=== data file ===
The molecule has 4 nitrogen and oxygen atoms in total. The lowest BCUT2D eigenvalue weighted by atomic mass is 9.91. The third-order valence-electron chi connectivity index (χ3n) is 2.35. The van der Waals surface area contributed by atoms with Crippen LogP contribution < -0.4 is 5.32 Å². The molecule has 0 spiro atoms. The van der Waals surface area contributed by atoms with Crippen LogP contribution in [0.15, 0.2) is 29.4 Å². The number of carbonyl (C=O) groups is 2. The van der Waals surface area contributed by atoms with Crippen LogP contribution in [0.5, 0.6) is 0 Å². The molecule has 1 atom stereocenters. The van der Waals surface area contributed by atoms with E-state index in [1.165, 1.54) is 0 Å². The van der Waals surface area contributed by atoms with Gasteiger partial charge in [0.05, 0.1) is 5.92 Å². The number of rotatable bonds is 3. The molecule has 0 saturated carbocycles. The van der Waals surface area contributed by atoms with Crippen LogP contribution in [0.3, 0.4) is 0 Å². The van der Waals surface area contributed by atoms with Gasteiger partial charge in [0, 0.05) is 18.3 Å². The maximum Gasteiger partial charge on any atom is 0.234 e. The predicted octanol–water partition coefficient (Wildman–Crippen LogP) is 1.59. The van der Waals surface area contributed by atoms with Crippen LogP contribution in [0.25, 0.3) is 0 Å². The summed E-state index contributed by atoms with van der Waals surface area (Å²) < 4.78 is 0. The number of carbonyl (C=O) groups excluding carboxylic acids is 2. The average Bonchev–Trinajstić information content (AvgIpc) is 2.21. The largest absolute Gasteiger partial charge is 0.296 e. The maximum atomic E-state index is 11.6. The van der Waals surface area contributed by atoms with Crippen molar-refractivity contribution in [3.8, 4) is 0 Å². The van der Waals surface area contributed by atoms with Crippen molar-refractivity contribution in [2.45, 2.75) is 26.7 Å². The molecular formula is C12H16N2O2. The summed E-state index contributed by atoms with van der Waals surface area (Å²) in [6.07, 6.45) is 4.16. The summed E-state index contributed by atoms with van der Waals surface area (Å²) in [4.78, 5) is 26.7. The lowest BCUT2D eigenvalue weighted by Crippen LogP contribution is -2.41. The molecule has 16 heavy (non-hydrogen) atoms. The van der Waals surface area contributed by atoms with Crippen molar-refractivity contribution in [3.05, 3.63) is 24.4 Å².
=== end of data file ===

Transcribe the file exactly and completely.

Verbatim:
The molecule has 4 nitrogen and oxygen atoms in total. The lowest BCUT2D eigenvalue weighted by atomic mass is 9.91. The third-order valence-electron chi connectivity index (χ3n) is 2.35. The van der Waals surface area contributed by atoms with Crippen LogP contribution < -0.4 is 5.32 Å². The molecule has 0 spiro atoms. The van der Waals surface area contributed by atoms with Crippen LogP contribution in [0.15, 0.2) is 29.4 Å². The number of carbonyl (C=O) groups is 2. The van der Waals surface area contributed by atoms with Crippen LogP contribution in [0.5, 0.6) is 0 Å². The molecule has 1 atom stereocenters. The van der Waals surface area contributed by atoms with E-state index in [1.165, 1.54) is 0 Å². The van der Waals surface area contributed by atoms with Gasteiger partial charge in [0.05, 0.1) is 5.92 Å². The number of rotatable bonds is 3. The molecule has 0 saturated carbocycles. The van der Waals surface area contributed by atoms with Crippen LogP contribution in [0.3, 0.4) is 0 Å². The van der Waals surface area contributed by atoms with Gasteiger partial charge in [0, 0.05) is 18.3 Å². The maximum Gasteiger partial charge on any atom is 0.234 e. The predicted octanol–water partition coefficient (Wildman–Crippen LogP) is 1.59. The van der Waals surface area contributed by atoms with Crippen LogP contribution in [0.25, 0.3) is 0 Å². The summed E-state index contributed by atoms with van der Waals surface area (Å²) < 4.78 is 0. The number of carbonyl (C=O) groups excluding carboxylic acids is 2. The average Bonchev–Trinajstić information content (AvgIpc) is 2.21. The largest absolute Gasteiger partial charge is 0.296 e. The maximum atomic E-state index is 11.6. The van der Waals surface area contributed by atoms with Crippen molar-refractivity contribution in [3.8, 4) is 0 Å². The van der Waals surface area contributed by atoms with Crippen molar-refractivity contribution in [2.45, 2.75) is 26.7 Å². The molecular formula is C12H16N2O2. The summed E-state index contributed by atoms with van der Waals surface area (Å²) in [6.07, 6.45) is 4.16. The summed E-state index contributed by atoms with van der Waals surface area (Å²) in [4.78, 5) is 26.7. The lowest BCUT2D eigenvalue weighted by Crippen LogP contribution is -2.41. The molecule has 16 heavy (non-hydrogen) atoms. The van der Waals surface area contributed by atoms with Crippen molar-refractivity contribution in [3.05, 3.63) is 24.4 Å².